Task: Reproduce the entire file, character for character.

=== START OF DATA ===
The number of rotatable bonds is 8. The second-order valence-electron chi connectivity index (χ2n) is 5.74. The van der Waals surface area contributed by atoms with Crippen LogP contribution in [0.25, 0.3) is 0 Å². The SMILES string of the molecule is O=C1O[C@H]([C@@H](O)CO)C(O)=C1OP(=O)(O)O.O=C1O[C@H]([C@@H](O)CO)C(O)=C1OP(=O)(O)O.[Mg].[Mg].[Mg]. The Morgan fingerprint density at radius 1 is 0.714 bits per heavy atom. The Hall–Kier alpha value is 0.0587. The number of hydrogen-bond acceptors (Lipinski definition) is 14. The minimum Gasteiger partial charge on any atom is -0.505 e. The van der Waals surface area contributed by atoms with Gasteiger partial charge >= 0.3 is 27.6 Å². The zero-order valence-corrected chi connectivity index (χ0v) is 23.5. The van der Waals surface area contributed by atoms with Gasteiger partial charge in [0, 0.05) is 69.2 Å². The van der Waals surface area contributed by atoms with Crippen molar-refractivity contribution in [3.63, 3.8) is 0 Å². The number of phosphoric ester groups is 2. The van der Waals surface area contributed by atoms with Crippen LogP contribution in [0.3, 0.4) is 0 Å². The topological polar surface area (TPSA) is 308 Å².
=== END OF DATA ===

The number of rotatable bonds is 8. The second-order valence-electron chi connectivity index (χ2n) is 5.74. The van der Waals surface area contributed by atoms with Crippen LogP contribution in [0.25, 0.3) is 0 Å². The SMILES string of the molecule is O=C1O[C@H]([C@@H](O)CO)C(O)=C1OP(=O)(O)O.O=C1O[C@H]([C@@H](O)CO)C(O)=C1OP(=O)(O)O.[Mg].[Mg].[Mg]. The Morgan fingerprint density at radius 1 is 0.714 bits per heavy atom. The Hall–Kier alpha value is 0.0587. The number of hydrogen-bond acceptors (Lipinski definition) is 14. The minimum Gasteiger partial charge on any atom is -0.505 e. The van der Waals surface area contributed by atoms with Gasteiger partial charge >= 0.3 is 27.6 Å². The zero-order valence-corrected chi connectivity index (χ0v) is 23.5. The van der Waals surface area contributed by atoms with Gasteiger partial charge in [0, 0.05) is 69.2 Å². The van der Waals surface area contributed by atoms with Crippen molar-refractivity contribution in [3.63, 3.8) is 0 Å². The number of phosphoric ester groups is 2. The van der Waals surface area contributed by atoms with Crippen LogP contribution in [0.3, 0.4) is 0 Å². The topological polar surface area (TPSA) is 308 Å².